The spatial extension of extended narrow line regions in MaNGA AGN


In this work, we revisit the size–luminosity relation of the extended narrow line regions (ENLRs) using a large sample of nearby active galactic nuclei (AGNs) from the Mapping Nearby Galaxies at Apache Point Observatory (MaNGA) survey. The ENLRs ionized by the AGN are identified through the spatially resolved BPT diagram, which results in a sample of 152 AGN. By combining our AGN with the literature high-luminosity quasars, we found a tight log-linear relation between the size of the ENLR and the AGN [O III] λ5007 Å luminosity over four orders of magnitude of the [O III] luminosity. The slope of this relation is 0.42 ± 0.02 which can be explained in terms of a distribution of clouds photoionized by the AGN. This relation also indicates that the AGNs have the potential to ionize and heat the gas clouds at a large distance from the nuclei without the aids of outflows and jets for the low-luminosity Seyferts.

As part of the Sloan Digital Sky Survey, the MaNGA (Mapping Nearby Galaxies at APO) project is producing a catalog of integral field unit (IFU) spectra of nearby galaxies. IFU spectra provide detailed information about the light coming from different points in a galaxy. This is an invaluable tool for astronomy, and in particular, when these galaxies are hosts of Type II quasars, the IFU spectra can be used to calculate the [O III] size and luminosity, the quantities we modeled here. This paper uses MaNGA data to add many more points to the observed size/luminosity relationship, and among many other things, addresses whether that model holds water.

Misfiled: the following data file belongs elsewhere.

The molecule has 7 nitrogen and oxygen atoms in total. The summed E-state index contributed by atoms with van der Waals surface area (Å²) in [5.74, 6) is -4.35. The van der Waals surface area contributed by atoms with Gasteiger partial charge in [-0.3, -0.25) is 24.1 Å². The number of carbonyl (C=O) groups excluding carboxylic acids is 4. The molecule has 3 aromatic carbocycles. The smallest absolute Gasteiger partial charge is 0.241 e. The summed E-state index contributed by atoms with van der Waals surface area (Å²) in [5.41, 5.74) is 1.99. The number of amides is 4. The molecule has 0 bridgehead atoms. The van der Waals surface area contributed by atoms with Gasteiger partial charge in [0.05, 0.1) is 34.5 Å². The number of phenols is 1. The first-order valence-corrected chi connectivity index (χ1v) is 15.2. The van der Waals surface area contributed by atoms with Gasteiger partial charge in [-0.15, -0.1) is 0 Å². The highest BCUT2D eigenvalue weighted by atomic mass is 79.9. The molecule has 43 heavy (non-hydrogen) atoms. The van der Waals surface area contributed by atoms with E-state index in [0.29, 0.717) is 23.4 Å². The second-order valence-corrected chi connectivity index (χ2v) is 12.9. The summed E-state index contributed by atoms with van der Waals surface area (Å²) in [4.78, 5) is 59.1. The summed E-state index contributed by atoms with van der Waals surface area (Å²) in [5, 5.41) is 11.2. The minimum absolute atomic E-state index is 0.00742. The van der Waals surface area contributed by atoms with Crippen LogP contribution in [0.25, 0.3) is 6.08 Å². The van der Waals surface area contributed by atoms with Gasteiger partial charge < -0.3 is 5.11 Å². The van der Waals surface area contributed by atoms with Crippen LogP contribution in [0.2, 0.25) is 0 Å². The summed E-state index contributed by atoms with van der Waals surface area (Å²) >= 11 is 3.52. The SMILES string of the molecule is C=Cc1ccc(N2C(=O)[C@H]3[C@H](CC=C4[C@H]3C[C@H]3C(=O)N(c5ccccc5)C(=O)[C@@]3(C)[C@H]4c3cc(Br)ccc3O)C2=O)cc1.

The short answer (which is all I’ll provide here) is yes. The following plot shows our model (adjusted for a slightly different definition of [O III] size) superimposed on the MaNGA data. We find quite a good fit over about four decades in [O III] luminosity. The model fits best when we use slightly higher cloud masses than the ones from our theory paper ($m_c \sim 10^7\,M_\odot$ here, compared to $m_c \sim 10^6\,M_\odot$ there). But in any case, the new data is certainly consistent with our model being an adequate description of the relevant physics.

Many thanks to Jianhang Chen and other collaborators for including me in this work. It’s always very satisfying to see theory match with data!